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Military confrontation in Najaf goes on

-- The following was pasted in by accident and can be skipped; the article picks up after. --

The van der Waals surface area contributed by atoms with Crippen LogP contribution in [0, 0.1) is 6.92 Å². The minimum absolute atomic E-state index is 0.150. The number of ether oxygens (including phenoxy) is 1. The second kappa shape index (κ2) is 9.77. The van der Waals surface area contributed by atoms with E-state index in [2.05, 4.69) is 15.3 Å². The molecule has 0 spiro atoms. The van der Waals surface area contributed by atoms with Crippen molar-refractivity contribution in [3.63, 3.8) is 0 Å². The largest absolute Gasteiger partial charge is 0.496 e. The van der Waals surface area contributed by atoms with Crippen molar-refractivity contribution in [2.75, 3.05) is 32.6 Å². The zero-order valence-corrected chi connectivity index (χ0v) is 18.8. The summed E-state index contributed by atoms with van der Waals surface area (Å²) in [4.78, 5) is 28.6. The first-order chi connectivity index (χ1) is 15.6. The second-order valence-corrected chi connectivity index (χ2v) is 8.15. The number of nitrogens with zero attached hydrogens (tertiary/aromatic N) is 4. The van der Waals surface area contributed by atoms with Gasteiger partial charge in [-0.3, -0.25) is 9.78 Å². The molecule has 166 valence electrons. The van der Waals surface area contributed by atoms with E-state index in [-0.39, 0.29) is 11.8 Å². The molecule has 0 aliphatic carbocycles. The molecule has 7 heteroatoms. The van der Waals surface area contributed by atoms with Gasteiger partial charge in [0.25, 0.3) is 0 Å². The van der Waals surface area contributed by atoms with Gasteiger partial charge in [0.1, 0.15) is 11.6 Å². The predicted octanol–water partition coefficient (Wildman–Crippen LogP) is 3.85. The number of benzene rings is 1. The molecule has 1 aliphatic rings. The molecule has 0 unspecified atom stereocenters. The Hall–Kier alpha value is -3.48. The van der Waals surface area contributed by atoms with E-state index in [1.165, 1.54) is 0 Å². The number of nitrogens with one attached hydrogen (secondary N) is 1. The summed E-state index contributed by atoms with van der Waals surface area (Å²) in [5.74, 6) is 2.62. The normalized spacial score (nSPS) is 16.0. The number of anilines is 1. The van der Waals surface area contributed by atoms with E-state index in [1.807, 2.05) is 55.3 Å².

Iraqi Shiite cleric Moqtada al-Sadr has ordered his followers to hand over control of Najaf's Imam Ali Mosque, while refusing to dissolve his militia, according to reports on Arab news channels cited by the Associated Press. A top al-Sadr aide, Aws al-Khafaji, told the al-Jazeera news channel the cleric had requested control of the shrine be given to representatives of Grand Ayatollah Ali al-Sistani, the nation's Shiite leader, according to AP. Al-Sadr refused to disband his Mahdi Army militia, saying, ``I have no right to ever disband it,'' in a letter aired on the al-Arabiya satellite news channel, AP reported. Bloomberg publishes, that the Iraqi government has called on al-Sadr's followers to disarm and leave the shrine, or Iraqi forces would storm the mosque. U.S. and Iraqi forces are surrounding the site and engaging in sporadic clashes with militiamen. U.S. warplanes pounded areas near a shrine where radical Shi'ite militiamen were holed up early Friday after their leader, Moqtada al-Sadr, defied a final demand from Iraq's interim prime minister to disarm. U.S. AC-130 gunships struck repeatedly at positions held by Sadr's Mehdi Army fighters, who have sheltered in and near the Imam Ali mosque in Najaf, sacred to Shi'ites around the world. Helicopter gunships also pounded targets near the mosque, and orange flashes and white sparks lit the night sky above the city. The explosions shook houses throughout Najaf, but it was not clear if they marked the start of a major offensive against Mehdi fighters threatened by the interim Iraqi government. A large cloud of smoke rose from the ancient Wadi al-Salam (Valley of Peace) cemetery, which is near the mosque complex and where Sadr's supporters have fought U.S. troops for two weeks. Armored vehicles appeared to head to the battle zone around the golden domed mosque and the burial ground, from where heavy machinegun fire echoed. Witnesses said there were several hundred militiamen holed up in the sprawling mosque complex, informs Reuters. According to Guardian Unlimited, militants bombarded a Najaf police station with mortar rounds, killing seven policemen and injuring more than 30. An American base in Najaf came under mortar attack, but no casualties were reported, the military said. U.S. forces also battled al-Sadr's supporters in a Baghdad slum, where militants said five fighters and five civilians were killed. Also, late Thursday, an American warplane bombed targets in the Sunni city of Fallujah, 40 miles west of Baghdad. Two mortar rounds exploded inside the heavily fortified Green Zone, home to Iraqi government offices and the U.S. Embassy, injuring two people, the U.S. military said. U.S. national security adviser Condoleezza Rice counseled Americans to be ``less critical of every twist and turn'' in Iraq. ``We need to be more patient with people who are making those early steps'' toward a working multiethnic democracy, she said. Al-Jazeera aired a video showing a militant group vowing to kill a missing Western journalist if U.S. forces don't leave Najaf within 48 hours. The video showed a man resembling missing journalist Micah Garen, 36, kneeling in front of five masked, armed militants. The tape's authenticity could not be confirmed.

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